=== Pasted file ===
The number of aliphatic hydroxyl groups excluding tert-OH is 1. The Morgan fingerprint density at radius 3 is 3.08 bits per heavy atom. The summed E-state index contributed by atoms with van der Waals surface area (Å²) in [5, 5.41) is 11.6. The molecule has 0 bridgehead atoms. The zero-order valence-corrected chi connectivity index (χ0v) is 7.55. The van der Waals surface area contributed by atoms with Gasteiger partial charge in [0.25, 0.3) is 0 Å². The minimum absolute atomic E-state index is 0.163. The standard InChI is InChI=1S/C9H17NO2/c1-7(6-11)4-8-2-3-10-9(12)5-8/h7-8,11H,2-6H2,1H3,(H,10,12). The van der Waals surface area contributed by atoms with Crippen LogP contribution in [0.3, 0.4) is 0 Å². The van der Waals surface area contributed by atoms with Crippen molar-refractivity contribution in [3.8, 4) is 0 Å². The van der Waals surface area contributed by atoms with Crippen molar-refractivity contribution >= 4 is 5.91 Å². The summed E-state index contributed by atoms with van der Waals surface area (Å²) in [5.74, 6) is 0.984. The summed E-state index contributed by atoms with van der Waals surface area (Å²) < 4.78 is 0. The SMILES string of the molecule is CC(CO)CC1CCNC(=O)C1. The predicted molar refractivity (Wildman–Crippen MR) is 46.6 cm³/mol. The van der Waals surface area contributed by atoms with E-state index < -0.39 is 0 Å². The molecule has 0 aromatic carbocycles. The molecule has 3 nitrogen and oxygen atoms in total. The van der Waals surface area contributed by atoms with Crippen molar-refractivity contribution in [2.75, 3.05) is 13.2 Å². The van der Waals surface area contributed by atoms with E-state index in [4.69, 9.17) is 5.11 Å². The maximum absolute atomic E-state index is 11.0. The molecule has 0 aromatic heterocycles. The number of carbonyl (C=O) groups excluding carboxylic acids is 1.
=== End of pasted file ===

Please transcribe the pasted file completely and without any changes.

The number of aliphatic hydroxyl groups excluding tert-OH is 1. The Morgan fingerprint density at radius 3 is 3.08 bits per heavy atom. The summed E-state index contributed by atoms with van der Waals surface area (Å²) in [5, 5.41) is 11.6. The molecule has 0 bridgehead atoms. The zero-order valence-corrected chi connectivity index (χ0v) is 7.55. The van der Waals surface area contributed by atoms with Gasteiger partial charge in [0.25, 0.3) is 0 Å². The minimum absolute atomic E-state index is 0.163. The standard InChI is InChI=1S/C9H17NO2/c1-7(6-11)4-8-2-3-10-9(12)5-8/h7-8,11H,2-6H2,1H3,(H,10,12). The van der Waals surface area contributed by atoms with Crippen LogP contribution in [0.3, 0.4) is 0 Å². The van der Waals surface area contributed by atoms with Crippen molar-refractivity contribution in [3.8, 4) is 0 Å². The van der Waals surface area contributed by atoms with Crippen molar-refractivity contribution >= 4 is 5.91 Å². The summed E-state index contributed by atoms with van der Waals surface area (Å²) in [5.74, 6) is 0.984. The summed E-state index contributed by atoms with van der Waals surface area (Å²) < 4.78 is 0. The SMILES string of the molecule is CC(CO)CC1CCNC(=O)C1. The predicted molar refractivity (Wildman–Crippen MR) is 46.6 cm³/mol. The van der Waals surface area contributed by atoms with E-state index < -0.39 is 0 Å². The molecule has 0 aromatic carbocycles. The molecule has 3 nitrogen and oxygen atoms in total. The van der Waals surface area contributed by atoms with Crippen molar-refractivity contribution in [2.75, 3.05) is 13.2 Å². The van der Waals surface area contributed by atoms with E-state index in [4.69, 9.17) is 5.11 Å². The maximum absolute atomic E-state index is 11.0. The molecule has 0 aromatic heterocycles. The number of carbonyl (C=O) groups excluding carboxylic acids is 1.